Private sector rents are back on the increase in real terms for the first time in more than a year, a major lettings network has reported.
The average monthly rent across England and Wales increased by 2pc in the 12 months to July, edging higher than the 1.9pc rate of Consumer Price Index (CPI) inflation, according to LSL Property Services, which owns national chains Your Move and Reeds Rains.
Rents first dipped below inflation in June 2013 and continued on a trend of below-inflation increases up until last month, LSL said. The average monthly rent now stands at £753.
The fastest annual increase was recorded in the South East, where rents typically stand at £775, showing a 3.8pc uplift on a year ago. This is followed by a 3pc annual increase in the North West, where average rents are £594, and a 2.3pc year-on-year rise in London, where the typical monthly rent is £1,143.
In Wales, rents are up by 1.2pc year to reach £562 on average. The North East is the only region where rents have fallen over the last 12 months, edging down by 3.8pc to reach £507 typically, LSL said.
David Newnes, director of LSL, said rent rises are still “modest” when it is borne in mind that this is usually a busy time of year as the market gears up for the rush of students in the autumn.
The findings also coincide with several recent reports into the housing market which have pointed to the pace of activity cooling off slightly.
The Royal Institution of Chartered Surveyors (Rics) said yesterday that the number of potential home buyers coming into the market fell back in July for the first time in a year and-a-half.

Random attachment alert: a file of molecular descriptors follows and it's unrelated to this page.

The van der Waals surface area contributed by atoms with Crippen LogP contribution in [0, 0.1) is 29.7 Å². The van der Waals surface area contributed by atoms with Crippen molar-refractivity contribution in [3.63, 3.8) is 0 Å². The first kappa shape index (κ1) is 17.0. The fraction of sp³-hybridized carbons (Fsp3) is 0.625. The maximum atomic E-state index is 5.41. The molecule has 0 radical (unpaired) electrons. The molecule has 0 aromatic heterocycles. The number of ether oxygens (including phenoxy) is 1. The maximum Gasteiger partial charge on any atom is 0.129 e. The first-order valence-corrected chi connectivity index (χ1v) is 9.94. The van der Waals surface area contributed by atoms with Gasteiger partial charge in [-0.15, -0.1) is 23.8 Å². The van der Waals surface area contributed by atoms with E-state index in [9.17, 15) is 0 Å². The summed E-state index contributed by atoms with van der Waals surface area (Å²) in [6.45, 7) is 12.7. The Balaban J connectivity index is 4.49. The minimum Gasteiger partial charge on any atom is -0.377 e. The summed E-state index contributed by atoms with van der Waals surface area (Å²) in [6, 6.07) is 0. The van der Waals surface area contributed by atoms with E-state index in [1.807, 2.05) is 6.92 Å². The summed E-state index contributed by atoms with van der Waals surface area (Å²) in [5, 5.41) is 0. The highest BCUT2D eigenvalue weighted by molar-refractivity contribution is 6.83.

A shortage of properties to choose from has been blamed for pushing up both rents and house prices in recent years.
Campbell Robb, chief executive of charity Shelter, said: “Our lack of affordable homes and sky-high house prices are leaving more and more families with no choice but to live in unstable and expensive private renting, with many struggling to make ends meet.
“We hear from people every day having to cut back on essentials because they can barely make their rents each month, let alone save for a home of their own.”
LSL said that despite the uplift in rents, tenants are continuing to get more on top of their finances, against the backdrop of an improving employment situation.
Tenant arrears now represent just 7.3pc of all rent, falling from from 8.1pc a year ago.
Mr Newnes said: “Unemployment is by far the greatest threat when it comes to tenant arrears. So a string of positive surprises on this aspect of the labour market have helped to drive enormous improvements in levels of late rent since 2009.
“Weak earnings do matter too, but are less devastating for household finances than losing out on the chance of any wage at all.”
LSL’s figures are based on rents achieved on around 20,000 properties across England and Wales.